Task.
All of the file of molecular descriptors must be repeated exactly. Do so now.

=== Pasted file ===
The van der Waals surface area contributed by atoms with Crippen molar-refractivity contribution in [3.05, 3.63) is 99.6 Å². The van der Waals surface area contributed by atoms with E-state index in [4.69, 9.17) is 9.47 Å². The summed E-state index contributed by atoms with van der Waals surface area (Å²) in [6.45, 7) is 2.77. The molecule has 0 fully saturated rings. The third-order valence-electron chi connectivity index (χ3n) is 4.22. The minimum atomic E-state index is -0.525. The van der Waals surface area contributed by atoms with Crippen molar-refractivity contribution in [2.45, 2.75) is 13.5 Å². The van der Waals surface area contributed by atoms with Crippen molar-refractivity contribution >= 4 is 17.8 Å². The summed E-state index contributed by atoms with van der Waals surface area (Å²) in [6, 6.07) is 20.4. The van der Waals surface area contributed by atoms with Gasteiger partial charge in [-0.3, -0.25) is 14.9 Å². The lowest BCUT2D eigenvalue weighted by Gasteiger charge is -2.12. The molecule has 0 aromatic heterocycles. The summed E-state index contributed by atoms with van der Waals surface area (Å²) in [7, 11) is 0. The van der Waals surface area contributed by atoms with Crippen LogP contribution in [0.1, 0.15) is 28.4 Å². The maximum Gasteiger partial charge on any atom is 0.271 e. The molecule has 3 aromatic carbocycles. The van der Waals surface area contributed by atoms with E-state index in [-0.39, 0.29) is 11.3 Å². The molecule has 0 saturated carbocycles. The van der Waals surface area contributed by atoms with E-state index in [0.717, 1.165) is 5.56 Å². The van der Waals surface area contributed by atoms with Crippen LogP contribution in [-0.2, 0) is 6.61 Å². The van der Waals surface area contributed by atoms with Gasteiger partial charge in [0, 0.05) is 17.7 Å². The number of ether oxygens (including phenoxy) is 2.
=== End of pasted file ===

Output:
The van der Waals surface area contributed by atoms with Crippen molar-refractivity contribution in [3.05, 3.63) is 99.6 Å². The van der Waals surface area contributed by atoms with E-state index in [4.69, 9.17) is 9.47 Å². The summed E-state index contributed by atoms with van der Waals surface area (Å²) in [6.45, 7) is 2.77. The molecule has 0 fully saturated rings. The third-order valence-electron chi connectivity index (χ3n) is 4.22. The minimum atomic E-state index is -0.525. The van der Waals surface area contributed by atoms with Crippen molar-refractivity contribution in [2.45, 2.75) is 13.5 Å². The van der Waals surface area contributed by atoms with Crippen molar-refractivity contribution >= 4 is 17.8 Å². The summed E-state index contributed by atoms with van der Waals surface area (Å²) in [6, 6.07) is 20.4. The van der Waals surface area contributed by atoms with Gasteiger partial charge in [-0.3, -0.25) is 14.9 Å². The lowest BCUT2D eigenvalue weighted by Gasteiger charge is -2.12. The molecule has 0 aromatic heterocycles. The summed E-state index contributed by atoms with van der Waals surface area (Å²) in [7, 11) is 0. The van der Waals surface area contributed by atoms with Crippen LogP contribution in [0.1, 0.15) is 28.4 Å². The maximum Gasteiger partial charge on any atom is 0.271 e. The molecule has 3 aromatic carbocycles. The van der Waals surface area contributed by atoms with E-state index in [-0.39, 0.29) is 11.3 Å². The molecule has 0 saturated carbocycles. The van der Waals surface area contributed by atoms with E-state index in [0.717, 1.165) is 5.56 Å². The van der Waals surface area contributed by atoms with Crippen LogP contribution in [-0.2, 0) is 6.61 Å². The van der Waals surface area contributed by atoms with Gasteiger partial charge in [0, 0.05) is 17.7 Å². The number of ether oxygens (including phenoxy) is 2.